Reproduction occurs asexually through stolons or runners, and through fragmentation. The stolon connection between leaves is maintained for a few months to 1.5 years, and can increase survivorship by allowing resources to be shared (Vasseur et al. 2002). In NS, flowering is sporadic and occurs between July and September (Roland and Zinck 1998). Observations indicate that flowering generally occurs in the drier sections of suitable habitat (Vasseur et al. 2002). Recent studies in NS have discovered that seed production is absent and there is low genetic diversity in the NS populations of Water Pennywort (Vasseur et al. 2002). Seed production before the first frost may not be possible because of the short growing season and late flowering date (Vasseur ete al. 2002). Low genetic diversity could also play a role in the absence of seed production and could impact this species' long-term ability to adapt and conform to changing environmental conditions (Newell 1998b).

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3.5 Redroot

3.5.1 Species Assessment Information from COSEWIC

Date of Assessment
May 2000, November 2009
Common Name (population)
Redroot
Scientific Name
Lachnanthes caroliniana
COSEWIC Status
Special Concern
Reason for Designation
A highly disjunct Atlantic Coastal Plain species restricted in Canada mainly to two connected, extensive, lakeshore populations in southern Nova Scotia. Comprehensive new surveys and other information indicate that the risk of extinction for this species is less than previously thought. Its lakeshore habitat has been subject to slow but steady loss and decline in quality due to cottage and residential development for 30 to 40 years. Losses are likely to continue through the foreseeable future with new development and intensification of existing development, but the proportion of habitat currently developed is still low and the species' locally widespread occurrence and asexual reproduction mitigates the threat of extirpation in the short term.
Canadian Occurrence
NS
COSEWIC Status History
Designated Threatened in April 1994. Status re-examined and confirmed in May 2000. Status re-examined and designated Special Concern in November 2009.

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3.5.2 Description

Redroot is a perennial herb with yellow-green foliage, a pale green stem and a flowering stalk 20 to 40 cm tall. The vegetative plants have long, narrow leaves that are oriented vertically and those at the base of the flowering stalk are bright yellow green and are folded in half lengthwise (Keddy 1994). The leaves are up to 40 cm long and 1 cm wide and most occur close to the base of the stem (Scoggan 1978). A very low proportion of rosettes flowers in any given year in Nova Scotia, with inflorescences consisting of a cluster of 10 to 30 dull light-yellow flowers may be observed at the crown of the flowering stem. Pale, dense yellow hairs cover the top of the stem and the flower cluster. The capsule contains reddish-brown seeds that have a diameter of 2 3 mm (Scoggan 1978, Gleason 1952). The name Redroot refers to the slender, blood-red underground roots. Lachnanthes comes from the Greek words lachne and anthos, meaning wooly flower (Roland and Zinck 1998). Caroliniana means of the Carolinas (Roland and Zinck 1998).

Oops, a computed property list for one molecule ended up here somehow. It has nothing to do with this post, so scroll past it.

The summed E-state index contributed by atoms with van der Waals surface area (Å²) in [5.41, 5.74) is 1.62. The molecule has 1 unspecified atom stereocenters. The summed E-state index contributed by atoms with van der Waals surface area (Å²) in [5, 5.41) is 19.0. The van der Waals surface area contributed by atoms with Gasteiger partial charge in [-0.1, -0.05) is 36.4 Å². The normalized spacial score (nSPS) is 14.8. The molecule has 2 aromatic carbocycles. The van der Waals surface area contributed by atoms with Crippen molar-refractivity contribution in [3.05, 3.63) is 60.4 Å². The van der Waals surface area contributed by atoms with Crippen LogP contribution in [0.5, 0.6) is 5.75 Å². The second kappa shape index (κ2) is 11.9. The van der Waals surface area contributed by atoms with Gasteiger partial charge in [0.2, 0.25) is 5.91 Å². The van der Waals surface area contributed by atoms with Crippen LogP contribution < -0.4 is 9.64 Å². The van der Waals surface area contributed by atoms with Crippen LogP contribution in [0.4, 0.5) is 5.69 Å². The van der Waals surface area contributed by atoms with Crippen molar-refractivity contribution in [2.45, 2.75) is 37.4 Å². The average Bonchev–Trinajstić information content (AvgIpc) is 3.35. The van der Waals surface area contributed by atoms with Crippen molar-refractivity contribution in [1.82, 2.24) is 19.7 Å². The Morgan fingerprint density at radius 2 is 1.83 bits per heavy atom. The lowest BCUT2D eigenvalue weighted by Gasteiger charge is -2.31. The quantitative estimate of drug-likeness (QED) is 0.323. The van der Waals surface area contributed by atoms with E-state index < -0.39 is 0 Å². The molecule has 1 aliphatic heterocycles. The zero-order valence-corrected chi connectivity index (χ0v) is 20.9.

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Figure 8. The Redroot.
The Redroot.
© NS Museum

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3.5.3 Populations and Distribution

Redroot ranges from NS and Massachusetts, south along the coast to Florida, and Louisiana (Roland and Zinck 1998). It is also found in Cuba (Roland and Zinck 1998). In NS, it occurs in a small area along the shorelines of seven lakes: Ponhook, Little Ponhook, Molega, Cameron, Hog, First Christopher, and Beartrap Lakes in Queens County (Roland and Zinck 1998). ). It was first discovered in NS in the early 1940s, but has only been relatively comprehensively surveyed in the past decade, with several hundred thousand rosettes now documented. Its flowering population is estimated at fewer than 1,200 plants.

Redroot has a Global Rank of G4 and a Sub-National Rank (S-Rank) of S2 in NS. See the table below for the S-Rank US states where it occurs. It is legally protected under the NS ESA, and under Schedule 1 of SARA, where it is listed as Special Concern.

US & Canada State/Province Status: S-Ranks (Source, 2006: http://www.natureserve.org)
United StatesAlabama (SNR), Connecticut (S1), Delaware (S1), Florida (SNR), Georgia (SNR), Louisiana (S2), Maryland (S1), Massachusetts (S3), Mississippi (SNR), New Jersey (S5), New York (S1), North Carolina (S4), Rhode Island (S1), South Carolina (SNR), Tennessee (S1), Virginia (SH)
CanadaNova Scotia (S2)

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3.5.4 Habitat and Biological Needs of Tubercled Spike-rush